WG14 meeting in April 2002 discussed document N969 , and in October 2002 discussed document N977 . During the discussion, the following basic criteria were considered to be important when forming an outline of further discussions on additional character data types:
There is a consensus to call the new data type char16_t and char32_t. The names suggest that the width of the new data types are well defined; the encoding of those data types is implementation-defined.
1.1 Simple approach with a prefix for literals
Using a one-letter prefix, similar to the notation L"str" for wide string literals,u"str"
The literal is used to initialize an array of char16_t. The corresponding character constants areu'c'
and have the type char16_t.
This proposal covers a 32-bit type, using char32_t , U"str" and U'c'.
C99 subclause 6.10.8 specifies that the value of the macro __STDC_ISO_10646__ shall be "an integer constant of the form yyyymmL (for example, 199712L), intended to indicate that values of type wchar_t are the coded representations of the characters defined by ISO/IEC 10646, along with all amendments and technical corrigenda as of the specified year and month." C99 subclause 6.4.5p5 specifies that wide string literals are initialized with a sequence of wide characters as defined by the mbstowcs function with an implementation-defined current locale.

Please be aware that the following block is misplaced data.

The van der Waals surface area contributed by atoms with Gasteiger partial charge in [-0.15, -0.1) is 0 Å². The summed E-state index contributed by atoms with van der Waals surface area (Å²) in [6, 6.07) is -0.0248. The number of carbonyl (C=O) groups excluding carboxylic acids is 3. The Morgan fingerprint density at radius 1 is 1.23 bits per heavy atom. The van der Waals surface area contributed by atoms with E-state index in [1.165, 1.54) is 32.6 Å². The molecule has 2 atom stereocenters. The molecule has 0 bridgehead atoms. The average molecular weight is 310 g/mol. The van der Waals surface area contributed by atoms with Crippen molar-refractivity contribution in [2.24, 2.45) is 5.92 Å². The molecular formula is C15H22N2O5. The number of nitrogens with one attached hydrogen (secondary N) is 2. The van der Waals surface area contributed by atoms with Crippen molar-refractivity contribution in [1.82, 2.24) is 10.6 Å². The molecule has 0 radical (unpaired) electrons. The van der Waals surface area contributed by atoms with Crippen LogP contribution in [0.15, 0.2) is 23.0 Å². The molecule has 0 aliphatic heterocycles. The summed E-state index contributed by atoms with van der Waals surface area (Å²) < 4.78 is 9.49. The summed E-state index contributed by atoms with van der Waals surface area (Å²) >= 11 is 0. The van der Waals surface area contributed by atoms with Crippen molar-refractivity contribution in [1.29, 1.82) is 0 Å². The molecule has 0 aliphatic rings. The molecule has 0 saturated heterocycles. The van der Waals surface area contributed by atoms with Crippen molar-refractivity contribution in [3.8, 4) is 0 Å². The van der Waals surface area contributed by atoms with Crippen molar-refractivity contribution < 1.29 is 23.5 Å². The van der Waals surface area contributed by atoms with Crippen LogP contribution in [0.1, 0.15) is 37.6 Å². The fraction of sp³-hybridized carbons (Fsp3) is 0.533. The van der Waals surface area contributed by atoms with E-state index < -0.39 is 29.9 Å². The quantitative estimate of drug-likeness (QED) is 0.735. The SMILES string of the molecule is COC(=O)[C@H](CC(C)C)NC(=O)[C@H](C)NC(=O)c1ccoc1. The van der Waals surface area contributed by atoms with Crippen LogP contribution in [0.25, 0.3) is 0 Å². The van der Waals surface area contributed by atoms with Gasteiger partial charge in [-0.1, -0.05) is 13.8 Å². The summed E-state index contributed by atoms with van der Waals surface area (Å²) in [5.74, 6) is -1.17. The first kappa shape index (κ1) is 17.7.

There shall be a macro __STDC_UTF_16__ (or similar) to indicate that char16_t uses UTF-16. This also allows the use of UTF-16 in char16_t even if wchar_t uses a non-Unicode encoding. In certain cases the compile-time conversion to UTF-16 may be restricted to members of the basic character set and universal character names (\Unnnnnnnn and \unnnn) because for these the conversion to UTF-16 is defined unambiguously.
The encoding of char32_t can be defined in the same manner using __STDC_UTF_32__.
The encoding of new data types and string literals become implementation defined when the macro __STDC_ UTF_nn __ is not set.
The new string literal formats (u”str” and U”str”) should follow the same catenation rules as the existing L”str” strings; i.e., when adjacent literals of the same format are catenated, also if one of the adjacent literals is a “narrow” string, the result is widened to the representation of the other string literal. Here some examples
u”a” u”b” à u”ab” U”a” U”b” à U”ab” L”a” L”b” à L”ab”
u”a” ”b” à u”ab” U”a” ”b” à U”ab” L”a” ”b” à L”ab”
”a” u”b” à u”ab” ”a” U”b” à U”ab” ”a” L”b” à L”ab”
Any other catenations are implementation-defined (they might or might not be supported).
Last modified: Wed Nov 13 2002